Zurich History

Zurich's origins date back as long ago as 15BC, when the Roman post of Turicum was founded as a customs station to oversee goods travelling to and from Italy. Despite the settlement being continuously inhabited, it wasn't until the 9th century that the first mention of the Teutonic town of Zurich appeared. By the 10th century, the town had acquired the status of a city, and went on to become the centre of the Swiss Protestant Reformation in the 16th century. The motto 'pray and work' was to have a profound effect on the shaping of the city, which, by the 19th century, had grown into the commercial and financial centre of Switzerland.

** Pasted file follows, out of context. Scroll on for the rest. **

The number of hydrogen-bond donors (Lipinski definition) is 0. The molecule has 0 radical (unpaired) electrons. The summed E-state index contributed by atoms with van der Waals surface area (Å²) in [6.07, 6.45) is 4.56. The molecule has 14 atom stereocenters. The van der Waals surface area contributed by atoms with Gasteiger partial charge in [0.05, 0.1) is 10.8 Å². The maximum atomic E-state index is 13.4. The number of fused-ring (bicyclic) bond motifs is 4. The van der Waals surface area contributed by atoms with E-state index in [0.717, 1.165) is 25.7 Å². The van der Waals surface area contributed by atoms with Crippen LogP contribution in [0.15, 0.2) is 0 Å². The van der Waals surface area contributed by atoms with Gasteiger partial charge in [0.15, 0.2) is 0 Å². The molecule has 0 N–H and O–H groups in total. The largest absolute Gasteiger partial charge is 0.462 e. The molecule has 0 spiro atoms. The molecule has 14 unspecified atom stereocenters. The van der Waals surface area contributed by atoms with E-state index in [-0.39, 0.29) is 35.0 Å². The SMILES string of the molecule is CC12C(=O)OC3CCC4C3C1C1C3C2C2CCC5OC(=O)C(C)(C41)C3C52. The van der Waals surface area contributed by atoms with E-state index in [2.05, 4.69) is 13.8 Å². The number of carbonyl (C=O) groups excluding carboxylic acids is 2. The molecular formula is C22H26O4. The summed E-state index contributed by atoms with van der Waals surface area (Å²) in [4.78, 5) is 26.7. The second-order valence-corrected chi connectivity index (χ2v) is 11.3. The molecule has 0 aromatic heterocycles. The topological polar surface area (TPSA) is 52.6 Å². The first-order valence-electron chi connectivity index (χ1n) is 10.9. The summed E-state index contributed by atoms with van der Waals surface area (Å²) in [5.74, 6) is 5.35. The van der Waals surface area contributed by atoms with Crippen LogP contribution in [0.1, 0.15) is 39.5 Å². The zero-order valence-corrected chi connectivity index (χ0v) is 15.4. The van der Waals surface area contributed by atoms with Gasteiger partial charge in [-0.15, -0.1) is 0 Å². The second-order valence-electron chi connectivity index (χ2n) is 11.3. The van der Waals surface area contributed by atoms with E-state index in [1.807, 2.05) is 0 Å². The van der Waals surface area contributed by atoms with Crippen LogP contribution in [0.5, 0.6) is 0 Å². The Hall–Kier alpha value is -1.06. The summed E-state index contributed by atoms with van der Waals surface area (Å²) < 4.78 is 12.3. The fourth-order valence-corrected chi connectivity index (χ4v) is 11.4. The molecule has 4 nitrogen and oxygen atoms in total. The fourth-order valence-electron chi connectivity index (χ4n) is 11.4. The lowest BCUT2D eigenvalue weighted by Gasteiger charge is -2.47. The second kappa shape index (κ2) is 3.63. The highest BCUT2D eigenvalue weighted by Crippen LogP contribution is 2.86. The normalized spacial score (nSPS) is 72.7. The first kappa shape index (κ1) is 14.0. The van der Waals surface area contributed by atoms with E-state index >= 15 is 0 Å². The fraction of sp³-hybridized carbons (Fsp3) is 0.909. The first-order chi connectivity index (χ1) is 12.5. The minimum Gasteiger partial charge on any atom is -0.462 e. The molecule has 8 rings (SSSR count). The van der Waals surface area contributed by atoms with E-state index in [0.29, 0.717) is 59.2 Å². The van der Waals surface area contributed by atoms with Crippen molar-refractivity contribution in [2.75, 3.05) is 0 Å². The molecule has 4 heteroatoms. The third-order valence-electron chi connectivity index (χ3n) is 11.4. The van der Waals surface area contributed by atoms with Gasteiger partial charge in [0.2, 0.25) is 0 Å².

Today, most of Zurich's sights lie within the compact area on either side of the River Limmat, between the Hauptbahnhof and Lake Zurich. The churches and burgher houses of the Old Town are clustered here, as are the elegant shops of Bahnhofstrasse. Also within strolling distance of the river are the city's most impressive churches - the Grossmünster and Fraumünster - as well as the city's oldest, St Peterskirche, which still boasts the largest clock face in Europe. The city also has the full gamut of museums, from art galleries and design forums to archaeology collections and ethnographic museums.